Hi, everyone! The experience of writing this novel about a serial killer was interesting, because I wrote most of it in a secluded cabin in the woods of Ulster County. My “security” consisted of a feeble hook and eye lock that a five year old could pry off with a screwdriver. My Home Protection System was a fat, indolent tabby who was more interested in chasing chipmunks and coming home smelling of skunk than warning me of intruders.
Such is the spirit of Ulster County at its best, and such were my summers, where recreation was playing an old upright piano (formerly owned by The Band), in between death matches of killer ping pong in the barn with fellow writers. The closest I came that summer to real danger was the hike I took in the Catskills with Byrdcliffe colleague Alexandra Anderson and painter friend Lucy Nurkse. We entered the woods at about ten in the morning, thinking we’d be out by tea time. Our Three Hour Tour turned into a Death March that had us staggering out around sunset, covered with mosquito bites and poison ivy, down to our last bottle Evian. I’m not sure which of us was Ginger and which was Marianne, but I’m pretty sure I was Gilligan. We’re still not sure why our copious maps led us astray, but I learned something that day:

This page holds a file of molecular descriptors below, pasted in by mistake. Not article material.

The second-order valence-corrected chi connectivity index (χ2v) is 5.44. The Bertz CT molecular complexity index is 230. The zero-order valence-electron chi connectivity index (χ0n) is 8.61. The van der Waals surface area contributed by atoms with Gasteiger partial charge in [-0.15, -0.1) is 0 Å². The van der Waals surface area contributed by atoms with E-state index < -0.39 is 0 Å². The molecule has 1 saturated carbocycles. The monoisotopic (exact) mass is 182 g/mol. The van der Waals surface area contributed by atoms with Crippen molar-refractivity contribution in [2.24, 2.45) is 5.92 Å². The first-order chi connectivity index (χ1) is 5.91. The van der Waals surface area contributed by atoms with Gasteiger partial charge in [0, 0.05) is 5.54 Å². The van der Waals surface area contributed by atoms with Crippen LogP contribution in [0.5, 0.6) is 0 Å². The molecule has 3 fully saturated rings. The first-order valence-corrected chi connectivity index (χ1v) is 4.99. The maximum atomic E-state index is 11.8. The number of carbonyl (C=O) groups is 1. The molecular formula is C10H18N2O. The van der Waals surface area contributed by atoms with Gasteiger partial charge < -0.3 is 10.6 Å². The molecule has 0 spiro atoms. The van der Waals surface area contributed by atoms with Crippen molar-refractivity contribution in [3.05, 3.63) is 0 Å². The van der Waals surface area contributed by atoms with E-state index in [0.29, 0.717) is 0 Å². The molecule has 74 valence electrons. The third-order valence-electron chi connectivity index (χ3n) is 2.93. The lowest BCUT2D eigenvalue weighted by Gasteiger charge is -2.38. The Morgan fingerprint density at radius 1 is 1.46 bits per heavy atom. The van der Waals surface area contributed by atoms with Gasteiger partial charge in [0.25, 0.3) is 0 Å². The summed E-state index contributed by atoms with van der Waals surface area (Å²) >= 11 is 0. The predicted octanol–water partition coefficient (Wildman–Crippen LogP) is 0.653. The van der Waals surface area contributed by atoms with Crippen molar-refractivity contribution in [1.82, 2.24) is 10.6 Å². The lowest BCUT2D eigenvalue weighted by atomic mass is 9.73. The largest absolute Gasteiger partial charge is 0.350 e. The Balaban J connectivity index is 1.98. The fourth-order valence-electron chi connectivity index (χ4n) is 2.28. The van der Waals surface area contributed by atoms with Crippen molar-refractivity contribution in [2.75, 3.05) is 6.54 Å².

The woods takes no prisoners.
So I came back to my cabin, settled in with a bottle of ibuprofen and a cup of coffee from Monkey Joe in Kingston, and worked on my manuscript. I had a first draft by the end of the second summer there, and the rest, as they say, is silence – as in Silent Screams.
In Scotland, I learned to eat haggis (notice I didn’t say “liked”), took long hot baths in a tub the size of the East River, and was taken very good care of by the wonderful Scottish staff. They kept tea out for us at all times, which was good, since the Scots apparently don’t believe in central heating – and Scotland in January will freeze your tatties off.
Words can hardly do justice to a landscape that, even in January, brought tears to my eyes daily. The glens are as romantic and craggy as I had hoped they would be, and the Scottish people were as friendly as their landscape was rugged. My fellow writers included two wonderful British poets and a lovely Russian writer who spoke no English. We communicated through a computer translator program, which was rather like being on a bad episode of Star Trek.
Ah, Scotland! Ah, Ulster! I long to return to you soon . . .
C.E. Lawrence's other work is published under the name Carole Bugge. Titan Press recently reissued her first Sherlock Holmes novel, The Star of India. You can read more about her at her website: